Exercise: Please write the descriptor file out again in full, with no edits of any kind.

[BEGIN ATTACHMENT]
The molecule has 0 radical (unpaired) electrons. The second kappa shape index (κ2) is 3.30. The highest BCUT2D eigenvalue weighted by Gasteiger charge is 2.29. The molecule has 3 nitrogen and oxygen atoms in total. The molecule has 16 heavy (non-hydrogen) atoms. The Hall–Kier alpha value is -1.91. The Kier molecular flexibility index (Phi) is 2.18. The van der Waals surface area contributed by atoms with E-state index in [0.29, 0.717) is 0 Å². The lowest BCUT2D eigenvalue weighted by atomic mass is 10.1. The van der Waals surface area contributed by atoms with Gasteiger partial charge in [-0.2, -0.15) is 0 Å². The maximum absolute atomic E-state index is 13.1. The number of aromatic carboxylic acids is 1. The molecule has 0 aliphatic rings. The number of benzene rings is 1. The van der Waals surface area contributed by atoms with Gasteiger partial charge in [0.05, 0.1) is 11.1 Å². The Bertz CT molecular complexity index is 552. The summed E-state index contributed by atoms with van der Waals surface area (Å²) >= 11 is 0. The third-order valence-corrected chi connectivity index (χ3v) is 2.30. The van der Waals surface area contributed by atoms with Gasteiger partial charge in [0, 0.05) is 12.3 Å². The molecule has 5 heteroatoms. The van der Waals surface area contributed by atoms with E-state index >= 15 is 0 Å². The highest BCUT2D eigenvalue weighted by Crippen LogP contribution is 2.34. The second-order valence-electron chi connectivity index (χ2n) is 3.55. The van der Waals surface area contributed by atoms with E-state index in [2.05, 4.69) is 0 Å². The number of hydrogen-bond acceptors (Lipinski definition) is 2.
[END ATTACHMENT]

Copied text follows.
The molecule has 0 radical (unpaired) electrons. The second kappa shape index (κ2) is 3.30. The highest BCUT2D eigenvalue weighted by Gasteiger charge is 2.29. The molecule has 3 nitrogen and oxygen atoms in total. The molecule has 16 heavy (non-hydrogen) atoms. The Hall–Kier alpha value is -1.91. The Kier molecular flexibility index (Phi) is 2.18. The van der Waals surface area contributed by atoms with E-state index in [0.29, 0.717) is 0 Å². The lowest BCUT2D eigenvalue weighted by atomic mass is 10.1. The van der Waals surface area contributed by atoms with Gasteiger partial charge in [-0.2, -0.15) is 0 Å². The maximum absolute atomic E-state index is 13.1. The number of aromatic carboxylic acids is 1. The molecule has 0 aliphatic rings. The number of benzene rings is 1. The van der Waals surface area contributed by atoms with Gasteiger partial charge in [0.05, 0.1) is 11.1 Å². The Bertz CT molecular complexity index is 552. The summed E-state index contributed by atoms with van der Waals surface area (Å²) >= 11 is 0. The third-order valence-corrected chi connectivity index (χ3v) is 2.30. The van der Waals surface area contributed by atoms with Gasteiger partial charge in [0, 0.05) is 12.3 Å². The molecule has 5 heteroatoms. The van der Waals surface area contributed by atoms with E-state index >= 15 is 0 Å². The highest BCUT2D eigenvalue weighted by Crippen LogP contribution is 2.34. The second-order valence-electron chi connectivity index (χ2n) is 3.55. The van der Waals surface area contributed by atoms with E-state index in [2.05, 4.69) is 0 Å². The number of hydrogen-bond acceptors (Lipinski definition) is 2.